Tuesday, October 17th 

Holly Ellissa BrunoHolly_007

Holly Elissa Bruno, MA, JD, is a best-selling author, international keynote speaker, ground-breaking radio host and seasoned team builder.

She served as Assistant Attorney General for the state of Maine and Assistant Dean at the University of Maine School of Law. While working as Associate Professor and Dean of Faculty at the University of Maine-Augusta, Holly Elissa was selected “Outstanding Professor”.

An alumna of Harvard University’s Institute for Educational Management, she teaches leadership courses for The McCormick Center for Early Childhood Leadership and Wheelock College.

Holly Elissa’s books include the best-selling, What You Need to Lead an Early Childhood Program: Emotional Intelligence in Practice (NAEYC, 2012), Managing Legal Risks in Early Childhood Programs (Columbia University’s Teachers College Press, November 2012) and Learning from the Bumps in the Road (Redleaf Press, 2013). Her first book, Leading on Purpose was published by McGraw-Hill in 2008. The Comfort of Little Things: An Educator’s Guide to Second Chances, was released in June to rave reviews from both within and outside the early childhood field.

iTunes has ranked Holly Elissa’s radio programs in its top 200 k-12 podcasts. Tune in to Holly Elissa’s online radio program, Heart to heart Conversations on Leadership: Your guide to making a difference at BAMRadioNetwork.com.

You can also listen to Holly Elissa being interviewed on NAEYC Radio, National Head Start Association Radio, and National Association of School Principals Radio.

Holly Elissa’s keynotes receive stellar audience reviews internationally and across America. To “recovering attorney” Holly Elissa, life is too short to anything but enjoy it daily.


Partnering with change: We have to do what!

When you share a new idea to change things for the better, how thrilled are the people around you about making a change? Resistance, in any form, undermines constructive change. Find out how courage and savvy usage of change strategies can turn nay-sayers into hooray-sayers. Are you ready?

Follow-up Session:

If you see crazy coming down the street, what do you do? Research on the adult brain can help you stay cool (and even happy) in difficult situations

Negative forces can push an educator’s buttons as we aim to stay upbeat: whining, gossip, disrespect, dishonesty, condescension or demands that feel overwhelmingly. What if you could prevent your buttons from being pushed, or at least quickly regain professional perspective when they do? Good news: Your brain has the capacity to help you step away from drama, face conflict with confidence, and find underlying solutions to difficult problems. By practicing bounce-back strategies one step at a time, you can triumph over negativity. Work is a joy again when you know how to use your brain to stay cool under pressure.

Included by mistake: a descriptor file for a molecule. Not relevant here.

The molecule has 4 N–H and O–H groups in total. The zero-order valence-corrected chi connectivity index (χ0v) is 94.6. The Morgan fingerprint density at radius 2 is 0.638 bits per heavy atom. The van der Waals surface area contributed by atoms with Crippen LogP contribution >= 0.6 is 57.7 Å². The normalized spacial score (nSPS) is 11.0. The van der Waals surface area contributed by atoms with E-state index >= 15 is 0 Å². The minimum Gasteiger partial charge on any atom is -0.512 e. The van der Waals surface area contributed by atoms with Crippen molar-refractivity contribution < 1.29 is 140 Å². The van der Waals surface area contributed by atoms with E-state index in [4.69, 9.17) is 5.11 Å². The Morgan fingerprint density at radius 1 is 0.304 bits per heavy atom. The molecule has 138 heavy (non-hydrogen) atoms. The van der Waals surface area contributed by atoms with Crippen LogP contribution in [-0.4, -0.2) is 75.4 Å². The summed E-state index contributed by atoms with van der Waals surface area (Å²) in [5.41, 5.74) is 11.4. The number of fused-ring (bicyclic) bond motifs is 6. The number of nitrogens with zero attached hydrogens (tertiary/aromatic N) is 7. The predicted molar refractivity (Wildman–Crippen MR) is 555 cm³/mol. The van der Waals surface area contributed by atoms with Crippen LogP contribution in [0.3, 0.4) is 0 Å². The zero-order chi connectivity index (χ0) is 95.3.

Wednesday, October 18th 

Dr. Rosemarie Allendrrosemarieallen

Dr. Rosemarie Allen has served as a leader in early childhood education for nearly 40 years. Her life’s work is centered on ensuring children have access to high quality early childhood programs that are developmentally and culturally appropriate.  She is currently an Assistant Professor in the School of Education at Metropolitan State University of Denver.  Her classes are focused on ensuring teachers are aware of how issues of equity, privilege, and power impact teaching practices.  From 2007-2012 Rosemarie served as the Director of the Division of Child Care.  In that role, she oversaw the State’s child care licensing program, the federal child care assistance program, the redesign of the State’s quality rating and improvement system, the implementation of the State’s professional development plan, and assisted in the creation of Colorado’s early learning guidelines.  She recently served on President Obama’s “My Brother’s Keeper” initiative, Early Childhood Task Force.  Dr. Allen also launched the Institute for Racial Equity and Excellence that will serve as the lead agency for ensuring equity in educational practices throughout the nation.

Rosemarie is a respected keynote speaker and has the distinct honor of being appointed as a “Global Leader” to represent the United States at World Conferences across the globe.  Rosemarie earned her B. A. from California State University, Master’s of Education from Lesley University and Doctorate in Equity and Leadership in Education at the University of Colorado, Denver.


Education Denied: An Overview of Early Childhood Suspensions and Expulsions

This Keynote will provide an overview of the research findings related to the negative impacts of preschool suspensions.  The role of implicit bias on decision making will be discussed as well and de-biasing strategies to reduce implicit bias.


Challenging Behavior, Who’s Being Challenged?

When children act out in the classroom, it changes the tone of the environment.  Most times we blame the child.  Imagine what might happen if we looked within, at OUR responses to the child’s behavior.  This interactive workshop included activities for implementing the 7 principles of culturally responsive practices, recognizing and identifying implicit bias, and using the values of the family and community to inform teaching and learning